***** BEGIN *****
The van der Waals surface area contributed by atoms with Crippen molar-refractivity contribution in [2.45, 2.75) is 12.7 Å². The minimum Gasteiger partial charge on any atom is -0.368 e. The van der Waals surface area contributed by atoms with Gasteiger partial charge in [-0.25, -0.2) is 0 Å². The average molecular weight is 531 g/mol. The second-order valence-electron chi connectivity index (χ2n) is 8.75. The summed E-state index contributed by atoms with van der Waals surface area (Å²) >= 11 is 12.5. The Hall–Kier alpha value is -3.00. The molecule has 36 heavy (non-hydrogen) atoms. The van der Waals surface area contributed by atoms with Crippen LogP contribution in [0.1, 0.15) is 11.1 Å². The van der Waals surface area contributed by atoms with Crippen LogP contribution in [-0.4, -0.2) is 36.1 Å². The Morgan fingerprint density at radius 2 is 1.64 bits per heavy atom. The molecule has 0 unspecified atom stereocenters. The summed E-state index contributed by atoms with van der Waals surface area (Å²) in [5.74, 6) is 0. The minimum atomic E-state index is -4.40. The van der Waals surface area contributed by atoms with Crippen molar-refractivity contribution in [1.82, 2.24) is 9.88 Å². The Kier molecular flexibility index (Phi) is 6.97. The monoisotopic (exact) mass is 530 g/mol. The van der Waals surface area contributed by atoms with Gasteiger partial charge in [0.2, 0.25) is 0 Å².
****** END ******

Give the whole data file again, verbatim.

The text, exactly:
The van der Waals surface area contributed by atoms with Crippen molar-refractivity contribution in [2.45, 2.75) is 12.7 Å². The minimum Gasteiger partial charge on any atom is -0.368 e. The van der Waals surface area contributed by atoms with Gasteiger partial charge in [-0.25, -0.2) is 0 Å². The average molecular weight is 531 g/mol. The second-order valence-electron chi connectivity index (χ2n) is 8.75. The summed E-state index contributed by atoms with van der Waals surface area (Å²) >= 11 is 12.5. The Hall–Kier alpha value is -3.00. The molecule has 36 heavy (non-hydrogen) atoms. The van der Waals surface area contributed by atoms with Crippen LogP contribution in [0.1, 0.15) is 11.1 Å². The van der Waals surface area contributed by atoms with Crippen LogP contribution in [-0.4, -0.2) is 36.1 Å². The Morgan fingerprint density at radius 2 is 1.64 bits per heavy atom. The molecule has 0 unspecified atom stereocenters. The summed E-state index contributed by atoms with van der Waals surface area (Å²) in [5.74, 6) is 0. The minimum atomic E-state index is -4.40. The van der Waals surface area contributed by atoms with Crippen molar-refractivity contribution in [1.82, 2.24) is 9.88 Å². The Kier molecular flexibility index (Phi) is 6.97. The monoisotopic (exact) mass is 530 g/mol. The van der Waals surface area contributed by atoms with Gasteiger partial charge in [0.2, 0.25) is 0 Å².